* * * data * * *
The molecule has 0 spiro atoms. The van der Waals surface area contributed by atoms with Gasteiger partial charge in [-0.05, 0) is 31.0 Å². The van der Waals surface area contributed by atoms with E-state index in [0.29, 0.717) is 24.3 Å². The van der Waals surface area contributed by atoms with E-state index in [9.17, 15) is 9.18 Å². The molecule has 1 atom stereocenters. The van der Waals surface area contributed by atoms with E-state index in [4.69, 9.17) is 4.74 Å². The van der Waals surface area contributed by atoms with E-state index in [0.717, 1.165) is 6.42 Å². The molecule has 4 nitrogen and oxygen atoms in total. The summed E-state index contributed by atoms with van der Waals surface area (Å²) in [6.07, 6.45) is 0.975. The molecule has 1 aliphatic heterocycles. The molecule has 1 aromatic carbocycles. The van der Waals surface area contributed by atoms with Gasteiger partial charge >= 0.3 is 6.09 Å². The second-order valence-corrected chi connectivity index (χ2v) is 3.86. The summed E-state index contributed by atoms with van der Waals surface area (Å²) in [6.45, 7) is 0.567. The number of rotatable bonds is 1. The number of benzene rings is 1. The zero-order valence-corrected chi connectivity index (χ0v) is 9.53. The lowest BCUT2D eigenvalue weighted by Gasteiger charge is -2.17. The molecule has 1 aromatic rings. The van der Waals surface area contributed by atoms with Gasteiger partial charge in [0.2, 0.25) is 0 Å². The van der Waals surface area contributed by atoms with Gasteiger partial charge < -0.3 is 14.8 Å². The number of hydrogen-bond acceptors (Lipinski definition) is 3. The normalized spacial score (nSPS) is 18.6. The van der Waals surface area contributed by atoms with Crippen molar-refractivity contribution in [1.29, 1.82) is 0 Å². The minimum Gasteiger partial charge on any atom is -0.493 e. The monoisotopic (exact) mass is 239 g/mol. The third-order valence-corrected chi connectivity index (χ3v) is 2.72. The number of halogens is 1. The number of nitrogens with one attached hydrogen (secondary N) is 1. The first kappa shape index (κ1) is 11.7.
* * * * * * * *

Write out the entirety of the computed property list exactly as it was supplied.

The molecule has 0 spiro atoms. The van der Waals surface area contributed by atoms with Gasteiger partial charge in [-0.05, 0) is 31.0 Å². The van der Waals surface area contributed by atoms with E-state index in [0.29, 0.717) is 24.3 Å². The van der Waals surface area contributed by atoms with E-state index in [9.17, 15) is 9.18 Å². The molecule has 1 atom stereocenters. The van der Waals surface area contributed by atoms with E-state index in [4.69, 9.17) is 4.74 Å². The van der Waals surface area contributed by atoms with E-state index in [0.717, 1.165) is 6.42 Å². The molecule has 4 nitrogen and oxygen atoms in total. The summed E-state index contributed by atoms with van der Waals surface area (Å²) in [6.07, 6.45) is 0.975. The molecule has 1 aliphatic heterocycles. The molecule has 1 aromatic carbocycles. The van der Waals surface area contributed by atoms with Gasteiger partial charge >= 0.3 is 6.09 Å². The second-order valence-corrected chi connectivity index (χ2v) is 3.86. The summed E-state index contributed by atoms with van der Waals surface area (Å²) in [6.45, 7) is 0.567. The number of rotatable bonds is 1. The number of benzene rings is 1. The zero-order valence-corrected chi connectivity index (χ0v) is 9.53. The lowest BCUT2D eigenvalue weighted by Gasteiger charge is -2.17. The molecule has 1 aromatic rings. The van der Waals surface area contributed by atoms with Gasteiger partial charge in [0.2, 0.25) is 0 Å². The van der Waals surface area contributed by atoms with Gasteiger partial charge < -0.3 is 14.8 Å². The number of hydrogen-bond acceptors (Lipinski definition) is 3. The normalized spacial score (nSPS) is 18.6. The van der Waals surface area contributed by atoms with Crippen molar-refractivity contribution in [1.29, 1.82) is 0 Å². The minimum Gasteiger partial charge on any atom is -0.493 e. The monoisotopic (exact) mass is 239 g/mol. The third-order valence-corrected chi connectivity index (χ3v) is 2.72. The number of halogens is 1. The number of nitrogens with one attached hydrogen (secondary N) is 1. The first kappa shape index (κ1) is 11.7.